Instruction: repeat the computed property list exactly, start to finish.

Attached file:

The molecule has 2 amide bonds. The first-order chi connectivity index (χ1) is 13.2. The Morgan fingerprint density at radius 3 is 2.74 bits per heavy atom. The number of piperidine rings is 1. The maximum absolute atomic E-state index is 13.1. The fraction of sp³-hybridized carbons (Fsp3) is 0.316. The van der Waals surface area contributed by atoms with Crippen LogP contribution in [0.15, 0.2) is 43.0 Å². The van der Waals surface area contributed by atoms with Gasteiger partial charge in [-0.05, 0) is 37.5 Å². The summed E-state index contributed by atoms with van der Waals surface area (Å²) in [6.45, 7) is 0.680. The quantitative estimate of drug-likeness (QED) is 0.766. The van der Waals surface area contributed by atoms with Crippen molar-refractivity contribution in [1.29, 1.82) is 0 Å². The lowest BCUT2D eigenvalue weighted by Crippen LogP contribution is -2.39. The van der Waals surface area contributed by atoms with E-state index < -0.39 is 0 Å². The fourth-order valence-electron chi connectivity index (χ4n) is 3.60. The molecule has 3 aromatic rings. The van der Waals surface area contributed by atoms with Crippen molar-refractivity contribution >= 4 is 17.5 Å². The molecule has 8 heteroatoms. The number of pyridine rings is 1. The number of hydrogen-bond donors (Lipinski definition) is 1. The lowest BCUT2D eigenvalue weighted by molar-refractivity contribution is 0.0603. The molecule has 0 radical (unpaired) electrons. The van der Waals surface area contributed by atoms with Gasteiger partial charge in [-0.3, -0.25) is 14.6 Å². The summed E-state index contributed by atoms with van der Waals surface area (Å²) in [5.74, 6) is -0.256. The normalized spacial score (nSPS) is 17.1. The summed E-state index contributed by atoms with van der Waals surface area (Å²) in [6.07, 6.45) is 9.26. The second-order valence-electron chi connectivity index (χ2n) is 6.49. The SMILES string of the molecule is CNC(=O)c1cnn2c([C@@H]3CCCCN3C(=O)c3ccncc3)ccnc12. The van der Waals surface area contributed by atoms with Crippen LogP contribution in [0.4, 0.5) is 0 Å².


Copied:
The molecule has 2 amide bonds. The first-order chi connectivity index (χ1) is 13.2. The Morgan fingerprint density at radius 3 is 2.74 bits per heavy atom. The number of piperidine rings is 1. The maximum absolute atomic E-state index is 13.1. The fraction of sp³-hybridized carbons (Fsp3) is 0.316. The van der Waals surface area contributed by atoms with Crippen LogP contribution in [0.15, 0.2) is 43.0 Å². The van der Waals surface area contributed by atoms with Gasteiger partial charge in [-0.05, 0) is 37.5 Å². The summed E-state index contributed by atoms with van der Waals surface area (Å²) in [6.45, 7) is 0.680. The quantitative estimate of drug-likeness (QED) is 0.766. The van der Waals surface area contributed by atoms with Crippen molar-refractivity contribution in [1.29, 1.82) is 0 Å². The lowest BCUT2D eigenvalue weighted by Crippen LogP contribution is -2.39. The van der Waals surface area contributed by atoms with E-state index < -0.39 is 0 Å². The fourth-order valence-electron chi connectivity index (χ4n) is 3.60. The molecule has 3 aromatic rings. The van der Waals surface area contributed by atoms with Crippen molar-refractivity contribution >= 4 is 17.5 Å². The molecule has 8 heteroatoms. The number of pyridine rings is 1. The number of hydrogen-bond donors (Lipinski definition) is 1. The lowest BCUT2D eigenvalue weighted by molar-refractivity contribution is 0.0603. The molecule has 0 radical (unpaired) electrons. The van der Waals surface area contributed by atoms with Gasteiger partial charge in [-0.3, -0.25) is 14.6 Å². The summed E-state index contributed by atoms with van der Waals surface area (Å²) in [5.74, 6) is -0.256. The normalized spacial score (nSPS) is 17.1. The summed E-state index contributed by atoms with van der Waals surface area (Å²) in [6.07, 6.45) is 9.26. The second-order valence-electron chi connectivity index (χ2n) is 6.49. The SMILES string of the molecule is CNC(=O)c1cnn2c([C@@H]3CCCCN3C(=O)c3ccncc3)ccnc12. The van der Waals surface area contributed by atoms with Crippen LogP contribution in [0.4, 0.5) is 0 Å².